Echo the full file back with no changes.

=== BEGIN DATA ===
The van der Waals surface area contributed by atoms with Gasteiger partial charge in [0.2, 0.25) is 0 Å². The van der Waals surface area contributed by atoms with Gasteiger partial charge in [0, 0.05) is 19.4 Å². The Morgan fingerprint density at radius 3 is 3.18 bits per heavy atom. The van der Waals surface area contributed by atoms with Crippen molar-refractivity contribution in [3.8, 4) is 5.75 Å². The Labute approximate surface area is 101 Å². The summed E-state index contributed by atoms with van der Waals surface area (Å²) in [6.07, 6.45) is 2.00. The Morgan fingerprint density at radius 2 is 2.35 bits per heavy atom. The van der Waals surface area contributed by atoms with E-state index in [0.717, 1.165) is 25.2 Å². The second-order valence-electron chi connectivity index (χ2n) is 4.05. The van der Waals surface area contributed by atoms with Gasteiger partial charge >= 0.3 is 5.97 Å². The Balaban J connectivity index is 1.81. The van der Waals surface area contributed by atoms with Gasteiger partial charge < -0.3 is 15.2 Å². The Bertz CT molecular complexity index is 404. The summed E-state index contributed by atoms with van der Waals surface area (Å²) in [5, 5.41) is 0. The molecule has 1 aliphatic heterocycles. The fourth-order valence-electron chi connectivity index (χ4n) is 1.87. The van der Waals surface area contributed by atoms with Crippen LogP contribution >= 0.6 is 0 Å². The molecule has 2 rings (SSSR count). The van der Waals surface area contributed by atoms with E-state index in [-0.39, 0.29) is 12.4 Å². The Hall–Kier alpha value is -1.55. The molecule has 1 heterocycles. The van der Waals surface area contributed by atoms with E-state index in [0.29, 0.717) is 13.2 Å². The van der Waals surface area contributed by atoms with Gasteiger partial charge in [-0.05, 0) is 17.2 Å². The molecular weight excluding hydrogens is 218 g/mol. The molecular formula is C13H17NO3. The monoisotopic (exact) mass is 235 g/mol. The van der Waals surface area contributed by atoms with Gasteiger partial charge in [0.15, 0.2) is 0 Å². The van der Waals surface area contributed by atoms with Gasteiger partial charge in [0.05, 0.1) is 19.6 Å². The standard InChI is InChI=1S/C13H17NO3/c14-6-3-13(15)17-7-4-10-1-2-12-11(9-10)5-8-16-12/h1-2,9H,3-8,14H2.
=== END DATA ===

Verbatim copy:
The van der Waals surface area contributed by atoms with Gasteiger partial charge in [0.2, 0.25) is 0 Å². The van der Waals surface area contributed by atoms with Gasteiger partial charge in [0, 0.05) is 19.4 Å². The Morgan fingerprint density at radius 3 is 3.18 bits per heavy atom. The van der Waals surface area contributed by atoms with Crippen molar-refractivity contribution in [3.8, 4) is 5.75 Å². The Labute approximate surface area is 101 Å². The summed E-state index contributed by atoms with van der Waals surface area (Å²) in [6.07, 6.45) is 2.00. The Morgan fingerprint density at radius 2 is 2.35 bits per heavy atom. The van der Waals surface area contributed by atoms with E-state index in [0.717, 1.165) is 25.2 Å². The second-order valence-electron chi connectivity index (χ2n) is 4.05. The van der Waals surface area contributed by atoms with Gasteiger partial charge >= 0.3 is 5.97 Å². The Balaban J connectivity index is 1.81. The van der Waals surface area contributed by atoms with Gasteiger partial charge < -0.3 is 15.2 Å². The Bertz CT molecular complexity index is 404. The summed E-state index contributed by atoms with van der Waals surface area (Å²) in [5, 5.41) is 0. The molecule has 1 aliphatic heterocycles. The fourth-order valence-electron chi connectivity index (χ4n) is 1.87. The van der Waals surface area contributed by atoms with Crippen LogP contribution >= 0.6 is 0 Å². The molecule has 2 rings (SSSR count). The van der Waals surface area contributed by atoms with E-state index in [-0.39, 0.29) is 12.4 Å². The Hall–Kier alpha value is -1.55. The molecule has 1 heterocycles. The van der Waals surface area contributed by atoms with E-state index in [0.29, 0.717) is 13.2 Å². The van der Waals surface area contributed by atoms with Gasteiger partial charge in [-0.05, 0) is 17.2 Å². The molecular weight excluding hydrogens is 218 g/mol. The molecular formula is C13H17NO3. The monoisotopic (exact) mass is 235 g/mol. The van der Waals surface area contributed by atoms with Gasteiger partial charge in [0.15, 0.2) is 0 Å². The van der Waals surface area contributed by atoms with Gasteiger partial charge in [0.05, 0.1) is 19.6 Å². The standard InChI is InChI=1S/C13H17NO3/c14-6-3-13(15)17-7-4-10-1-2-12-11(9-10)5-8-16-12/h1-2,9H,3-8,14H2.